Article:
Lawmaker Unveils Plight of Vietnam Veterans: Says College Jobs Given to Others

By Innerst, Carol | The Washington Times (Washington, DC), July 31, 1996 | Go to article overview

Lawmaker Unveils Plight of Vietnam Veterans: Says College Jobs Given to Others


Innerst, Carol, The Washington Times (Washington, DC)


Higher education's "disaffirmative action" against Vietnam War veterans, who have equal status with women and racial minorities under affirmative action, is attracting attention on Capitol Hill and beyond the Beltway.

If Rep. Gerald B.H. Solomon of New York gets his way, no federal money will flow to institutions or other contractors that fail to file with the federal government a required report documenting whether veterans are employed at an appropriate level.

"It's disturbing to think that anyone would even consider discriminating against veterans, but I'm sorry to say that that's the case," said the nine-term GOP congressman. "And the Department of Labor has done little, if anything, to enforce the law."

"In some places, this discrimination is blatant and deliberate," he said. "At some of our largest and most prestigious universities, for example, it's estimated that only 1 percent of the employees are veterans."

Mr. Solomon said that one distinguished veteran with a doctorate in his field was invited for interviews with 80 schools, but contact was broken off by 76 of them when his military background was revealed.

"I know of no evidence that qualified vets of any era have been subject to discrimination by colleges," said David Merkowitz, spokesman for the American Council on Education, the umbrella lobbying group for higher education.

"Where colleges and universities have a special interest is student admissions and federal aid," he said. "We support affirmative action in hiring, but we haven't made extra efforts to address that aspect of it."

"Vietnam era veterans, and the handicapped, have equal status with women and racial minorities under affirmative action regulations," reminded Alan Charles Kors, professor of history at University of Pennsylvania, who has long chafed at what he calls the "double standard" of institutions.

"You can't have it both ways if you're on the cultural left," Mr. Kors said.

Universities typically have detailed guidelines, statistics and enforcement mechanisms for affirmative action in hiring women and minorities, he said.

"When I was chairman of a search committee for arts and sciences at Penn, I had to fill out a whole set of forms about how many women and minorities were in the department and in the search," he said. …

The rest of this article is only available to active members of Questia

Sign up now for a free, 1-day trial and receive full access to:

  • Questia's entire collection
  • Automatic bibliography creation
  • More helpful research tools like notes, citations, and highlights
  • Ad-free environment

Already a member? Log in now.

Notes for this article

Add a new note
If you are trying to select text to create highlights or citations, remember that you must now click or tap on the first word, and then click or tap on the last word.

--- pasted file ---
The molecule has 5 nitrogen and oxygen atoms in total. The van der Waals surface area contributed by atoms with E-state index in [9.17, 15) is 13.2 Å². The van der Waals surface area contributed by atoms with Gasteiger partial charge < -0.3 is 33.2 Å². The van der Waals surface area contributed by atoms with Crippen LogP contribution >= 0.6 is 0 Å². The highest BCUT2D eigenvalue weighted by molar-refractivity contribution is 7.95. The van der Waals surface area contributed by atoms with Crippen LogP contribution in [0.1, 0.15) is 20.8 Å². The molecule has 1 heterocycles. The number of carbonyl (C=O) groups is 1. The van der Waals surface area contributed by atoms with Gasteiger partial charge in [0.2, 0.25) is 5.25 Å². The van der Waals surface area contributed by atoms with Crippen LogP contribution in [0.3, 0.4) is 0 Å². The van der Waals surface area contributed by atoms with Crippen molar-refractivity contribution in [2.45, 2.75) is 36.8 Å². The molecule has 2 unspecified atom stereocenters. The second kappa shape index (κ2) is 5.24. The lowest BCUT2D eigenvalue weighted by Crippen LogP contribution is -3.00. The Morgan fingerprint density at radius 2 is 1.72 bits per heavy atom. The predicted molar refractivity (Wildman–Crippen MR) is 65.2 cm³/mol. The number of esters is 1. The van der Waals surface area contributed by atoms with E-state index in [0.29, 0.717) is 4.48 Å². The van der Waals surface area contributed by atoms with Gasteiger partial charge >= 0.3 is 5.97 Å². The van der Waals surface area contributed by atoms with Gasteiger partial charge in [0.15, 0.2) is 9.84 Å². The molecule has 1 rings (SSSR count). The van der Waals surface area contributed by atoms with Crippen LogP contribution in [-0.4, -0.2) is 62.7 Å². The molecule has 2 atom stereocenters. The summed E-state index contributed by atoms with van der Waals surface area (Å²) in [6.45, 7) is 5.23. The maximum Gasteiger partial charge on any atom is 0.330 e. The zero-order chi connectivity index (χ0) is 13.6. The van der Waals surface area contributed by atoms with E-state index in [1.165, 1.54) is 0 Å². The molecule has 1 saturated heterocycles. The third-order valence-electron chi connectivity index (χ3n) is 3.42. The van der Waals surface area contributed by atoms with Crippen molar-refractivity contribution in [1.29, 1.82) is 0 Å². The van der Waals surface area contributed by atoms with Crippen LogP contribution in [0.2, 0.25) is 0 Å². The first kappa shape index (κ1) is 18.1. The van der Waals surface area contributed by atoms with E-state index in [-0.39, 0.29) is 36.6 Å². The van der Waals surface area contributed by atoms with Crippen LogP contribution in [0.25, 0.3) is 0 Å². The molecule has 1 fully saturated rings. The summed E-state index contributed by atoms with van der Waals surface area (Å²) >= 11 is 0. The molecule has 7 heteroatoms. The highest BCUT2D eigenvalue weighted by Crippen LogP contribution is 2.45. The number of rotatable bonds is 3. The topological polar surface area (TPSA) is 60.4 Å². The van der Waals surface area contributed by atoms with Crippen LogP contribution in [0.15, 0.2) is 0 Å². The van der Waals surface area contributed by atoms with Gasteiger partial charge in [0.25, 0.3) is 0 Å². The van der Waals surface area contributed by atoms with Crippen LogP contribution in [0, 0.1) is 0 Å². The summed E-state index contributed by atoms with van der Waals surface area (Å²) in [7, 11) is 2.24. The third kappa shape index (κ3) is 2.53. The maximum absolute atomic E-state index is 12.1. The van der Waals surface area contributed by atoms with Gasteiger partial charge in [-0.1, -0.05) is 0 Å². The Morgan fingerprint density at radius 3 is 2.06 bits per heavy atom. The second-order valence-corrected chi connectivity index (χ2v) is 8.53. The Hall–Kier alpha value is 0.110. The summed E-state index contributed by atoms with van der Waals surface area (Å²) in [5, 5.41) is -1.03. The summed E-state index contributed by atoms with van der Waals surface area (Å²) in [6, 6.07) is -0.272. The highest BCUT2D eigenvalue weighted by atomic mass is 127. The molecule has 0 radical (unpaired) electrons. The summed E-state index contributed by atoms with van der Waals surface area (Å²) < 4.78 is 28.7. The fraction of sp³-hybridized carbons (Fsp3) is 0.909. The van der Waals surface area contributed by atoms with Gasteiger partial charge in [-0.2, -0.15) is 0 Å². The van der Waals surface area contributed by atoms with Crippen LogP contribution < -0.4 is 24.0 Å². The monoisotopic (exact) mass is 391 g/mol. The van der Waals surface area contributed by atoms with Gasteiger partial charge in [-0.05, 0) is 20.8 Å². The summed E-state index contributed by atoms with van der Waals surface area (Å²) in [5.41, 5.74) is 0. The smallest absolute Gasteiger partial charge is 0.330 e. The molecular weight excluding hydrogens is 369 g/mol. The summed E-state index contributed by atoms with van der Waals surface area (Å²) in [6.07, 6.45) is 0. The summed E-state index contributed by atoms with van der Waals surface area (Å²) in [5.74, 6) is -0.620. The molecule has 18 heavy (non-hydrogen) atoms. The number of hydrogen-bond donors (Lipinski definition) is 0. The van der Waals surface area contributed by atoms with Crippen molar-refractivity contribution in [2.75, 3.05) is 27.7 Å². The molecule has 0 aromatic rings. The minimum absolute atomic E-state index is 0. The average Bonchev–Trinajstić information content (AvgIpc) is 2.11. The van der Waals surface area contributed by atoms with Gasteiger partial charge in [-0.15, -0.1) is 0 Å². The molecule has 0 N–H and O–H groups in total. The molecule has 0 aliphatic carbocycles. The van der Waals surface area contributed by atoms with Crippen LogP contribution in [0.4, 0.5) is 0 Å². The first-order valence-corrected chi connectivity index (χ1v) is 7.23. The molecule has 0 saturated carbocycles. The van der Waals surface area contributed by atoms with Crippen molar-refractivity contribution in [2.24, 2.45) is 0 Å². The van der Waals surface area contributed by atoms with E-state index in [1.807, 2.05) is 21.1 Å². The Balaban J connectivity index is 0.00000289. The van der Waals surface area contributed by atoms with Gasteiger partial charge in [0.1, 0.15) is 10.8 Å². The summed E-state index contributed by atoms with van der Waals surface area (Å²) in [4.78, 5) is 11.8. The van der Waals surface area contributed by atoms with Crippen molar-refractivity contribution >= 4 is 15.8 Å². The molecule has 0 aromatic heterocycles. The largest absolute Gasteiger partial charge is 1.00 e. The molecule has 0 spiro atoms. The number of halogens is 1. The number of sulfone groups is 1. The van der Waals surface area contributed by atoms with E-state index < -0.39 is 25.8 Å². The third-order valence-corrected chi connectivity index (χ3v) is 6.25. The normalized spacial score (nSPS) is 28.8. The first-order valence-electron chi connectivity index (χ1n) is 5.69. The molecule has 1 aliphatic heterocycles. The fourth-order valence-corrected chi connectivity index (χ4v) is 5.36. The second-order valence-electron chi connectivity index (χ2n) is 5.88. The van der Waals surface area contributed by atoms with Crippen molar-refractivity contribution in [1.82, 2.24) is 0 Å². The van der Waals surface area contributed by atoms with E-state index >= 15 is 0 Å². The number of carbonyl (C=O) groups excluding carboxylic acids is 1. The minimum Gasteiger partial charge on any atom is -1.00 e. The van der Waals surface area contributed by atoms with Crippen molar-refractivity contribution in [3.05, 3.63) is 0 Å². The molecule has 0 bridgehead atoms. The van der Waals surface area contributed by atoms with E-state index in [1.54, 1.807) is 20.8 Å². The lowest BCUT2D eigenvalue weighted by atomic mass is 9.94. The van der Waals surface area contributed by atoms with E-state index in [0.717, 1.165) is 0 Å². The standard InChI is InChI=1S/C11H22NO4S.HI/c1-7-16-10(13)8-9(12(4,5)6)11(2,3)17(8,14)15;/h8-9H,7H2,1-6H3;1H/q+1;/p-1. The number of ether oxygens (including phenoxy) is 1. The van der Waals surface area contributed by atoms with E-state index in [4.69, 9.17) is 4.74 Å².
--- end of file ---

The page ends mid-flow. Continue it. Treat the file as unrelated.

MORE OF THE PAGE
One moment ...
Default project is now your active project.
Project items

Items saved from this article

This article has been saved
Highlights (0)
Some of your highlights are legacy items.

Highlights saved before July 30, 2012 will not be displayed on their respective source pages.

You can easily re-create the highlights by opening the book page or article, selecting the text, and clicking “Highlight.”

Citations (0)
Some of your citations are legacy items.

Any citation created before July 30, 2012 will labeled as a “Cited page.” New citations will be saved as cited passages, pages or articles.

We also added the ability to view new citations from your projects or the book or article where you created them.

Notes (0)
Bookmarks (0)

You have no saved items from this article

Project items include:
  • Saved book/article
  • Highlights
  • Quotes/citations
  • Notes
  • Bookmarks
Notes
Cite this article

Cited article

Style
Citations are available only to our active members.
Sign up now to cite pages or passages in MLA, APA and Chicago citation styles.

(Einhorn, 1992, p. 25)

(Einhorn 25)

1

1. Lois J. Einhorn, Abraham Lincoln, the Orator: Penetrating the Lincoln Legend (Westport, CT: Greenwood Press, 1992), 25, http://www.questia.com/read/27419298.

Cited article

Lawmaker Unveils Plight of Vietnam Veterans: Says College Jobs Given to Others
Settings

Settings

Typeface
Text size Smaller Larger Reset View mode
Search within

Search within this article

Look up

Look up a word

  • Dictionary
  • Thesaurus
Please submit a word or phrase above.
Print this page

Print this page

Why can't I print more than one page at a time?

Full screen

matching results for page

Cited passage

Style
Citations are available only to our active members.
Sign up now to cite pages or passages in MLA, APA and Chicago citation styles.

"Portraying himself as an honest, ordinary person helped Lincoln identify with his audiences." (Einhorn, 1992, p. 25).

"Portraying himself as an honest, ordinary person helped Lincoln identify with his audiences." (Einhorn 25)

"Portraying himself as an honest, ordinary person helped Lincoln identify with his audiences."1

1. Lois J. Einhorn, Abraham Lincoln, the Orator: Penetrating the Lincoln Legend (Westport, CT: Greenwood Press, 1992), 25, http://www.questia.com/read/27419298.

Cited passage

Thanks for trying Questia!

Please continue trying out our research tools, but please note, full functionality is available only to our active members.

Your work will be lost once you leave this Web page.

For full access in an ad-free environment, sign up now for a FREE, 1-day trial.

Already a member? Log in now.